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J Invest Dermatol. 2002 Dec;119(6):1394-9.

Mannose binding lectin (MBL) polymorphisms associated with low MBL production in patients with dermatomyositis.

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Philadelphia V.A. Medical Center Department of Dermatology Center for Clinical Epidemiology and Biostatistics, University of Pennsylvania, PA 19104, USA.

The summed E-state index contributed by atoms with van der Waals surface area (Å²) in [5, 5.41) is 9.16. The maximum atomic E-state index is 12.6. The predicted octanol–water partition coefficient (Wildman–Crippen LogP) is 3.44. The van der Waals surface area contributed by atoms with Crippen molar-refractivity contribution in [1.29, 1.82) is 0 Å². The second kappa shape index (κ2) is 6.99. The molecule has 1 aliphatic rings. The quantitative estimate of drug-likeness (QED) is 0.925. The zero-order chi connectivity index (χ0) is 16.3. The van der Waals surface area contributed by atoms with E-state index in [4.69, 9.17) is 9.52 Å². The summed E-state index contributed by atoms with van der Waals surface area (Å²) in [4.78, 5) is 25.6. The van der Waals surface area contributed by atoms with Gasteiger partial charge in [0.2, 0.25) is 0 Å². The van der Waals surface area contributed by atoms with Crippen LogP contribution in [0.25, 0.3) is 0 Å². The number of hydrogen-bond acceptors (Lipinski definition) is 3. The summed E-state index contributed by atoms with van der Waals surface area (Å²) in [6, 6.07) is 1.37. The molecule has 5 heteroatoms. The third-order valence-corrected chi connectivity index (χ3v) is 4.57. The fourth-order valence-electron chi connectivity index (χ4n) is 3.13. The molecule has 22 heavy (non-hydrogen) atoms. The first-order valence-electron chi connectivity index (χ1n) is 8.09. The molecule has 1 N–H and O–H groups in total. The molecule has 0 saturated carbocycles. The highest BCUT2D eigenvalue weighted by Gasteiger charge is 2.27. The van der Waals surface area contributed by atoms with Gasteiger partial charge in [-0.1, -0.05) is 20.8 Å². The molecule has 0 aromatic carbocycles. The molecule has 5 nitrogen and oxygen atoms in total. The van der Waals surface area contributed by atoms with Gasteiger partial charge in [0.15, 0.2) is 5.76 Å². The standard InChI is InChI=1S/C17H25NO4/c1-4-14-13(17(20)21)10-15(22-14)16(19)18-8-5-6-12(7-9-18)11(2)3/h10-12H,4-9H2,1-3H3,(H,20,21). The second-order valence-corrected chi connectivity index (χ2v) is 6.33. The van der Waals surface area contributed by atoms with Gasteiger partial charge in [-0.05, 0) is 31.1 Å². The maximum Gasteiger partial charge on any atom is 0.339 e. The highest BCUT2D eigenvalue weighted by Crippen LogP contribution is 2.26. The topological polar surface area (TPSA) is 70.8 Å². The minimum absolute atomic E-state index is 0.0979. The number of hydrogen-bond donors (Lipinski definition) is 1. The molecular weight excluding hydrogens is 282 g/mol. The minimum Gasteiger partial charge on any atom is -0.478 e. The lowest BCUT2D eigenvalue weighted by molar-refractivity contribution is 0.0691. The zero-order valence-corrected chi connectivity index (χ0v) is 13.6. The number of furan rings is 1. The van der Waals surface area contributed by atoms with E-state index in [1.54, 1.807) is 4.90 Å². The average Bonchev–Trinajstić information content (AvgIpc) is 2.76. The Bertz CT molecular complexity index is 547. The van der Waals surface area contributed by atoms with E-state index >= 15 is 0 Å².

One theory for the pathophysiology of photosensitive autoimmune skin diseases is that photoinduction of tumor necrosis factor alpha (TNFalpha) secretion leads to keratinocyte apoptosis and translocation of previously sequestered cellular antigens that then activate the immune system. We previously found an association of the overproducing TNFalpha-308 A variant with adult dermatomyositis and with subacute cutaneous lupus erythematosus. Here we focused on mannose binding lectin (MBL), which is one of several proteins involved in clearance of apoptotic cells and could thereby lessen photosensitive autoimmunity. We examined three variant MBL polymorphisms associated with decreased MBL protein (Asp54, Glu57, and the LX promoter polymorphism) in adult dermatomyositis, subacute cutaneous lupus erythematosus, and discoid lupus, and controls. The variant Asp54 allele was positively associated with adult dermatomyositis in a dose-responsive fashion (p=0.0004), as was the Glu57 allele (p=0.004). None of the three variant MBL alleles considered individually was significantly associated with either subacute cutaneous lupus erythematosus or discoid lupus. In adult dermatomyositis patients homozygous for the wild-type TNFalpha-308G allele (GG), i.e., presumably without elevated TNFalpha production, 69% had at least two of the MBL polymorphisms, versus 20% of healthy GG controls (p=0.0011). Combinations of low-producing MBL variants were over-represented in adult dermatomyositis in a dose-responsive fashion (p=0.0002). In adult dermatomyositis patients with one variant TNFalpha-308 A allele (GA), 46% had at least two MBL polymorphisms, versus 7% of GA controls (p=0.0077). Thus, low-producing MBL genes are very strongly associated with adult dermatomyositis. Our model is that genetic polymorphisms leading to overproduction of apoptotic keratinocytes and then impaired clearance of these cells contribute to the pathogenesis of adult dermatomyositis, a photoinduced autoimmune skin disease.

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